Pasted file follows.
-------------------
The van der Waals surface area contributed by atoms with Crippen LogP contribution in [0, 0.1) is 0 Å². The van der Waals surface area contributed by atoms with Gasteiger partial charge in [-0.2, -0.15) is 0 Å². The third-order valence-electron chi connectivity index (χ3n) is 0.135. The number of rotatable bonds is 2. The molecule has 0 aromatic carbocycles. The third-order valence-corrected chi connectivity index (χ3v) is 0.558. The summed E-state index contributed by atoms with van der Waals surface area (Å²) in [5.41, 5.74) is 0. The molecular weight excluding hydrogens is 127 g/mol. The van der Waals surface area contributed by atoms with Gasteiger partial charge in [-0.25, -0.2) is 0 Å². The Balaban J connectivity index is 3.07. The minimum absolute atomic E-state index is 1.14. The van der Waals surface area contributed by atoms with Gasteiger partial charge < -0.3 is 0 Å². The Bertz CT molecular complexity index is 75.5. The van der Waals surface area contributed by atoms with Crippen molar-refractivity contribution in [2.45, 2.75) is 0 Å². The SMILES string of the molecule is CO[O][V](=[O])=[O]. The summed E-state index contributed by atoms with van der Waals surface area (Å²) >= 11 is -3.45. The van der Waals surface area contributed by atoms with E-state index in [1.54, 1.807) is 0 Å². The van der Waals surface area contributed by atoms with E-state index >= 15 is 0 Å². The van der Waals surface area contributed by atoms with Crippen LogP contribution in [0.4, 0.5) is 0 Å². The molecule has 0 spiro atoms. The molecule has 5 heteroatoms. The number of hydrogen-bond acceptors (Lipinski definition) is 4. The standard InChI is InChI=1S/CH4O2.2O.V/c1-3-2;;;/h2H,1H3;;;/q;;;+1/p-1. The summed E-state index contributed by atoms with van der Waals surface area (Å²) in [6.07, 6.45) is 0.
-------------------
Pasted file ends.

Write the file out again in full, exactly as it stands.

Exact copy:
The van der Waals surface area contributed by atoms with Crippen LogP contribution in [0, 0.1) is 0 Å². The van der Waals surface area contributed by atoms with Gasteiger partial charge in [-0.2, -0.15) is 0 Å². The third-order valence-electron chi connectivity index (χ3n) is 0.135. The number of rotatable bonds is 2. The molecule has 0 aromatic carbocycles. The third-order valence-corrected chi connectivity index (χ3v) is 0.558. The summed E-state index contributed by atoms with van der Waals surface area (Å²) in [5.41, 5.74) is 0. The molecular weight excluding hydrogens is 127 g/mol. The van der Waals surface area contributed by atoms with Gasteiger partial charge in [-0.25, -0.2) is 0 Å². The Balaban J connectivity index is 3.07. The minimum absolute atomic E-state index is 1.14. The van der Waals surface area contributed by atoms with Gasteiger partial charge < -0.3 is 0 Å². The Bertz CT molecular complexity index is 75.5. The van der Waals surface area contributed by atoms with Crippen molar-refractivity contribution in [2.45, 2.75) is 0 Å². The SMILES string of the molecule is CO[O][V](=[O])=[O]. The summed E-state index contributed by atoms with van der Waals surface area (Å²) >= 11 is -3.45. The van der Waals surface area contributed by atoms with E-state index in [1.54, 1.807) is 0 Å². The van der Waals surface area contributed by atoms with E-state index >= 15 is 0 Å². The van der Waals surface area contributed by atoms with Crippen LogP contribution in [0.4, 0.5) is 0 Å². The molecule has 0 spiro atoms. The molecule has 5 heteroatoms. The number of hydrogen-bond acceptors (Lipinski definition) is 4. The standard InChI is InChI=1S/CH4O2.2O.V/c1-3-2;;;/h2H,1H3;;;/q;;;+1/p-1. The summed E-state index contributed by atoms with van der Waals surface area (Å²) in [6.07, 6.45) is 0.